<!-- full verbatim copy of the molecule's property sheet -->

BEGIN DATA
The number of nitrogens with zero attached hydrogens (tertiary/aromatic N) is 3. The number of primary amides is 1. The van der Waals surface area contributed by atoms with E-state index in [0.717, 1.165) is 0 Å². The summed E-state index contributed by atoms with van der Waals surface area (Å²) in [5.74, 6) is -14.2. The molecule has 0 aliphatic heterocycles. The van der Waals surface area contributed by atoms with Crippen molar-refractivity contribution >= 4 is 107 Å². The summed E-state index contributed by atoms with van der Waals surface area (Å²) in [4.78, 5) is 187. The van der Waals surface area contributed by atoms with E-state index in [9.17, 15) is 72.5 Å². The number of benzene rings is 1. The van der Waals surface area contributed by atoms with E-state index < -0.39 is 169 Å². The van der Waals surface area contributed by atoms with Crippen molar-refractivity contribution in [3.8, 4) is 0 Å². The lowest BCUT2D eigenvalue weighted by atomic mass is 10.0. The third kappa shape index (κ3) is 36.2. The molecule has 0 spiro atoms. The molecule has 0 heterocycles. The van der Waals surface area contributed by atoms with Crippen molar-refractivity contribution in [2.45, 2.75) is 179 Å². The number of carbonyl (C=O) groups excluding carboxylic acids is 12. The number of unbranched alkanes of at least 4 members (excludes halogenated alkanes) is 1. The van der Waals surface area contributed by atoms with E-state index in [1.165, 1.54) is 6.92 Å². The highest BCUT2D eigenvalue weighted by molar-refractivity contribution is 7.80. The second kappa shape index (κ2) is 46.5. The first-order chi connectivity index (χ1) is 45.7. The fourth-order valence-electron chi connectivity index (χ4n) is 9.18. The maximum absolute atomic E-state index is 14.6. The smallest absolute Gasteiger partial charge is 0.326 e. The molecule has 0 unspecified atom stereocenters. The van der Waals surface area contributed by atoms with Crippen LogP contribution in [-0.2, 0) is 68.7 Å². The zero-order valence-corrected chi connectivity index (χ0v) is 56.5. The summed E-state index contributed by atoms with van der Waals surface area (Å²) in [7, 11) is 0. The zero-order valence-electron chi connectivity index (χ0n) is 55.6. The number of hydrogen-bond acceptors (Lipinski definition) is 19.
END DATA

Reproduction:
The number of nitrogens with zero attached hydrogens (tertiary/aromatic N) is 3. The number of primary amides is 1. The van der Waals surface area contributed by atoms with E-state index in [0.717, 1.165) is 0 Å². The summed E-state index contributed by atoms with van der Waals surface area (Å²) in [5.74, 6) is -14.2. The molecule has 0 aliphatic heterocycles. The van der Waals surface area contributed by atoms with Crippen molar-refractivity contribution >= 4 is 107 Å². The summed E-state index contributed by atoms with van der Waals surface area (Å²) in [4.78, 5) is 187. The van der Waals surface area contributed by atoms with E-state index in [9.17, 15) is 72.5 Å². The number of benzene rings is 1. The van der Waals surface area contributed by atoms with E-state index < -0.39 is 169 Å². The van der Waals surface area contributed by atoms with Crippen molar-refractivity contribution in [3.8, 4) is 0 Å². The lowest BCUT2D eigenvalue weighted by atomic mass is 10.0. The third kappa shape index (κ3) is 36.2. The molecule has 0 spiro atoms. The molecule has 0 heterocycles. The van der Waals surface area contributed by atoms with Crippen molar-refractivity contribution in [2.45, 2.75) is 179 Å². The number of carbonyl (C=O) groups excluding carboxylic acids is 12. The number of unbranched alkanes of at least 4 members (excludes halogenated alkanes) is 1. The van der Waals surface area contributed by atoms with E-state index in [1.165, 1.54) is 6.92 Å². The highest BCUT2D eigenvalue weighted by molar-refractivity contribution is 7.80. The second kappa shape index (κ2) is 46.5. The first-order chi connectivity index (χ1) is 45.7. The fourth-order valence-electron chi connectivity index (χ4n) is 9.18. The maximum absolute atomic E-state index is 14.6. The smallest absolute Gasteiger partial charge is 0.326 e. The molecule has 0 unspecified atom stereocenters. The van der Waals surface area contributed by atoms with Crippen LogP contribution in [-0.2, 0) is 68.7 Å². The zero-order valence-corrected chi connectivity index (χ0v) is 56.5. The summed E-state index contributed by atoms with van der Waals surface area (Å²) in [7, 11) is 0. The zero-order valence-electron chi connectivity index (χ0n) is 55.6. The number of hydrogen-bond acceptors (Lipinski definition) is 19.